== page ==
3. Listen and understand: Encourage patients to narrate their problem. Invite and answer their questions.
  4. Inform and explain: These promote compliance. People are less anxious when they know what’s happening.
  5. See the whole person: Envision the whole person beyond the illness.
  6. Share the responsibility: Risks and uncertainty are facts of life in medical practice. Acknowledging risks builds trust.
  7. Pay undivided attention: This reduces distractions and interruptions as much as possible.
  8. Secure confidentiality and privacy: Watch what you say, where you say it, and to whom you say it to.
  9. Preserve dignity: Treat patients with respect. Respect modesty.
  10. Remember patients’ families: Families feel protective, anxious, frightened, and insecure. Extend yourself, reassure, and inform.
  11. Respond quickly: Keep appointments, return calls, and apologize for delays.

From a healthcare provider’s perspective, specifically a pharmacist, there are gaps and scenarios where patient satisfaction surveys are underutilized. For example, in one participating practice, surveys are considered beneficial primarily from a business and operations perspective. However, they should also be considered valuable for patient outcomes, because continuous quality improvement is a vital aspect of any dispensing service and healthcare practice. From a pharmacy and dispensing outlook, it is often difficult to distinguish and visualize the impact of the pharmacist and staff. At some practices, physicians and nurses are strained for time and often are unable to spend as much time with a patient as they would prefer. This gap, which in the past has gone unmeasured, could potentially be covered by pharmacists and the auxiliary staff (ie, pharmacy technicians, nurses, patient financial advocates, etc). The NCODA Patient Satisfaction surveys help to validate the continuity of care to help transverse the different disciplines involved.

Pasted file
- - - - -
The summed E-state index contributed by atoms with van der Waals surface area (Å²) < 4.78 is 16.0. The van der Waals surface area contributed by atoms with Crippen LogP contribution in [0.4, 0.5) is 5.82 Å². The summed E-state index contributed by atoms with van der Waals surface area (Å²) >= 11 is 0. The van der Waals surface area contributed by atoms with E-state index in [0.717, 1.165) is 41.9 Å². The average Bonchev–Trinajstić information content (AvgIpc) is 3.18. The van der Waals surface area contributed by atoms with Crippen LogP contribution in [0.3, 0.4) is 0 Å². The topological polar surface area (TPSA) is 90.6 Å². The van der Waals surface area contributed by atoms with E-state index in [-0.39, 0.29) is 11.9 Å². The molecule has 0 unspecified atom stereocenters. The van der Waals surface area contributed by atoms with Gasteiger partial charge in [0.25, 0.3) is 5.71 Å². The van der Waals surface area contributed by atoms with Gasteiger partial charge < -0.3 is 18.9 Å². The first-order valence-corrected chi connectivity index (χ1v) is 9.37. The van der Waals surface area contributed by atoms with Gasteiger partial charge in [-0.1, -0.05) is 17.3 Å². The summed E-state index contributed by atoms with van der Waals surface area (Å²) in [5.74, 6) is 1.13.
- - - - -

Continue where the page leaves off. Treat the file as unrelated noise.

There are also other opportunities where assessing patient satisfaction can be implemented at a practice, such as in an oral chemotherapy follow-up program, where a pharmacist can initiate education around a new oral chemotherapy drug with a patient. Patients who are part of an MID practice are also contacted at predetermine intervals, in addition to their office visits, to assess adherence and drug toxicity. Education and reinforcement are provided as needed.

Questions to always ask:

  1. Does the patient walk away feeling more comfortable with the information they need to begin taking the medication?
  2. Does the patient fully understand how to take their medication and why they are taking it?
  3. Does the patient feel that their adverse effects are under control?
  4. Does the patient feel they have the support they need if there is cognitive impairment or they face financial issues?

Anecdotal evidence suggests many patients are unaware of their diagnosis, why they are on a certain medication, or why their particular medication was discontinued, held, or switched. The MID is a service of the practice that can provide clarity and relieve fears about adverse effects.